Preliminary Investigations with Pyceze® (Novartis Animal Vaccines Limited) in Select Species of Freshwater Tropical Fish
Fungal infections in fish, although considered "secondary" to environmental and/or biological stressors or agents, nonetheless can result directly in significant losses in the aquarium fish industry. Malachite green, considered one of the most effective fungicides to date, is illegal for use in food species due to teratogenic and carcinogenic potential. Consequently, alternatives to malachite green have been widely sought. Formalin has FDA approval as a fungicide, but can cause significant damage to skin and gills if used improperly. Other low regulatory priority chemicals, such as hydrogen peroxide and salt, also have their limitations. Pyceze® (Novartis Animal Vaccines Ltd) is a clear liquid containing bronopol, a broad spectrum anti-microbial agent, at 50% w/v (2-bromo-2-nitropropane-1,3-diol). It has demonstrated marked effectiveness, and has been approved for use in Europe against saprolegniasis in salmonids and is under investigation for approval in a number of countries including the U.S.
Chemical stability at three different water quality conditions common in the freshwater aquarium hobby were examined for each of 1 mg/L, 5 mg/L, and 20 mg/L of Pyceze®: A) hardness 30-50 mg/L CaCO3, pH=6.5-6.9, salinity less than 0.1ppt ; B) hardness 100-120 mg/L CaCO3, pH=7.1-7.4, salinity less than 0.1 g/L; and C) hardness 150-180 mg/L CaCO3, pH=7.8-8.2, salinity 1.5 g/L (adjusted with NaCl). Three replicates were run for each condition. Pyceze® was considerably more stable in water quality condition A (approximately 2% and 40% degraded for 5 and 20 mg/L), less so in B, and the least stable in C (approximately 70% and 90% degraded for 5 and 20 mg/L) after 24 hours.
Survival of three different, Florida-produced, tropical fish species (neon tetras, Paracheirodon innesi; marigold platys (Xiphophorus maculatus); and common suckermouth catfish (Hypostomus sp.) at each of 7 different Pyceze® treatment regimens (water quality conditions: hardness: 188.1 mg/L, pH: 8.0, salinity less than 0.1 g/L, temp 23 degrees C) was also examined. Three replicates of 25 fish each were tested for each treatment regimen (1, 3, and 5 mg/L each at 8 and at 24 hours; 20 mg/L for 30 minutes; and a control). There was no significant difference in survival (P>0.05) among any treatments and associated controls. Histological samples have been saved for evaluation.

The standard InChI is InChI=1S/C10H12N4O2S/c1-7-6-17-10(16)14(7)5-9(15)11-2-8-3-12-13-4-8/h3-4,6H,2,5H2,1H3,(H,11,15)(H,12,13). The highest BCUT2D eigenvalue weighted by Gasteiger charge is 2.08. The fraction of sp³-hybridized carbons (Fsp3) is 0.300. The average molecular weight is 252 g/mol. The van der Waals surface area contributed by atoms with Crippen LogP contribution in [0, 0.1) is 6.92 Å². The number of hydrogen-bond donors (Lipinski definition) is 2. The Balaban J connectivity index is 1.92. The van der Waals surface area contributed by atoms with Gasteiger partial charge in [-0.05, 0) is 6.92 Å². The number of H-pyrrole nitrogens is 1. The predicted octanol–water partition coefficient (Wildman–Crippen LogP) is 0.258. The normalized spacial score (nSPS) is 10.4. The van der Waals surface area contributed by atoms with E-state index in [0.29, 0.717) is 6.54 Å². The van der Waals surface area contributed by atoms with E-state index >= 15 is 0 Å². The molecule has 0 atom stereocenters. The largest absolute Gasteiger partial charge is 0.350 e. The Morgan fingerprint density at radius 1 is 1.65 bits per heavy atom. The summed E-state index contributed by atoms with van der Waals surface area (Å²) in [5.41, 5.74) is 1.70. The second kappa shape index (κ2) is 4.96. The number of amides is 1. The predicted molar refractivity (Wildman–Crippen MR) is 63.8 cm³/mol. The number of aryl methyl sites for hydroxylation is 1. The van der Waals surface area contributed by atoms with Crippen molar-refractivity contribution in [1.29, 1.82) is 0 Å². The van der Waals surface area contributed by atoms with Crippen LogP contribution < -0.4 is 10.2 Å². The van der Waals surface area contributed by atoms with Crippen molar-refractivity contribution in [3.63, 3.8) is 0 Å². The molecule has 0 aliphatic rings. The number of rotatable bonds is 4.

One experimental field trial was run with male Siamese fighting fish (Betta splendens) that were breaking down with saprolegniasis 2-3 days post-shipment. A new shipment was divided into 4 treatment groups, 48 fish each, as follows: 1) 3 g/L NaCl and ~ 8 mg/L Kanamycin (an antibiotic used because of evidence of bacterial infection), at 20-21 degrees C; 2) 3 g/L NaCl and ~ 8 mg/L Kanamycin, 24-25 degrees C; 3) 5 mg/L Pyceze® at 20-21 degrees C; all, for 24 hours; 4) control (no treatment, 20-21 degrees C). The Pyceze® treatment (group 3) had the best survival, with only 1 mortality by 5 days post treatment, compared to group 1(=20 dead); group 2 (=7 dead); and group 4 (=21 dead).
In summary, Pyceze® breaks down relatively rapidly at the more common Florida production water quality parameters, has no toxicity at the concentrations and regimens tested in neon tetras, marigold platys, and common suckermouth catfish, and shows promise as an effective tropical fish fungicide in at least one field trial. Toxicity testing in other tropical fish species will help provide additional important information, and this work is currently underway at North Carolina State University by Greg Lewbart and his staff. More complete and thorough efficacy testing using different regimens on a variety of tropical fish species is warranted and necessary, giving these preliminary results.
This research was funded through a grant from Novartis Animal Vaccines Ltd, UK. The authors would like to thank Derek Thompson, Stewart Howlett, John Pitts, and Hugh Mitchell for their assistance with this study.